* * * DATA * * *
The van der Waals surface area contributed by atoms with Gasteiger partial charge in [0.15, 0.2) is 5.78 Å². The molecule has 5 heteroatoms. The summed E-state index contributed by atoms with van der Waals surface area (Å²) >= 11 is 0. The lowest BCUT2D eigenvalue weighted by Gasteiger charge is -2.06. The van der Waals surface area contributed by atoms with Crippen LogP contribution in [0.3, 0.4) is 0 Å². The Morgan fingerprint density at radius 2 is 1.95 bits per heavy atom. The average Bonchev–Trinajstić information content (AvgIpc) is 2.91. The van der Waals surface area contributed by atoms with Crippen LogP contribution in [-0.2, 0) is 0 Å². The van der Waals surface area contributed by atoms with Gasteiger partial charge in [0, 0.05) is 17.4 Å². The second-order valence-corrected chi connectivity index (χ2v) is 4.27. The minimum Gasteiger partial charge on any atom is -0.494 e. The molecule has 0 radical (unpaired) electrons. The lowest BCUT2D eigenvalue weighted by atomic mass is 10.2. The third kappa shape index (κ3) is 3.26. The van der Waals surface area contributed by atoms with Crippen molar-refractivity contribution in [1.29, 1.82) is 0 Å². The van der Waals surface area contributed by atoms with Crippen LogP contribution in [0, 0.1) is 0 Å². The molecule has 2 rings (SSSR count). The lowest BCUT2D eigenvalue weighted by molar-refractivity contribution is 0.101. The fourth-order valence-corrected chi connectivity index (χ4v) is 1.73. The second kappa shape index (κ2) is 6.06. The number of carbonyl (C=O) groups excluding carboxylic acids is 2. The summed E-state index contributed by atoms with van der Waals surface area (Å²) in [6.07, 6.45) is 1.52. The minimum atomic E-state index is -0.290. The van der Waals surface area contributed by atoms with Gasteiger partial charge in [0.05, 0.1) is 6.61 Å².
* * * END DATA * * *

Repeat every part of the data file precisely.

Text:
The van der Waals surface area contributed by atoms with Gasteiger partial charge in [0.15, 0.2) is 5.78 Å². The molecule has 5 heteroatoms. The summed E-state index contributed by atoms with van der Waals surface area (Å²) >= 11 is 0. The lowest BCUT2D eigenvalue weighted by Gasteiger charge is -2.06. The van der Waals surface area contributed by atoms with Crippen LogP contribution in [0.3, 0.4) is 0 Å². The Morgan fingerprint density at radius 2 is 1.95 bits per heavy atom. The average Bonchev–Trinajstić information content (AvgIpc) is 2.91. The van der Waals surface area contributed by atoms with Crippen LogP contribution in [-0.2, 0) is 0 Å². The van der Waals surface area contributed by atoms with Gasteiger partial charge in [0, 0.05) is 17.4 Å². The second-order valence-corrected chi connectivity index (χ2v) is 4.27. The minimum Gasteiger partial charge on any atom is -0.494 e. The molecule has 0 radical (unpaired) electrons. The lowest BCUT2D eigenvalue weighted by atomic mass is 10.2. The third kappa shape index (κ3) is 3.26. The van der Waals surface area contributed by atoms with Crippen molar-refractivity contribution in [1.29, 1.82) is 0 Å². The van der Waals surface area contributed by atoms with Crippen LogP contribution in [0, 0.1) is 0 Å². The molecule has 2 rings (SSSR count). The lowest BCUT2D eigenvalue weighted by molar-refractivity contribution is 0.101. The fourth-order valence-corrected chi connectivity index (χ4v) is 1.73. The second kappa shape index (κ2) is 6.06. The number of carbonyl (C=O) groups excluding carboxylic acids is 2. The summed E-state index contributed by atoms with van der Waals surface area (Å²) in [6.07, 6.45) is 1.52. The minimum atomic E-state index is -0.290. The van der Waals surface area contributed by atoms with Gasteiger partial charge in [0.05, 0.1) is 6.61 Å².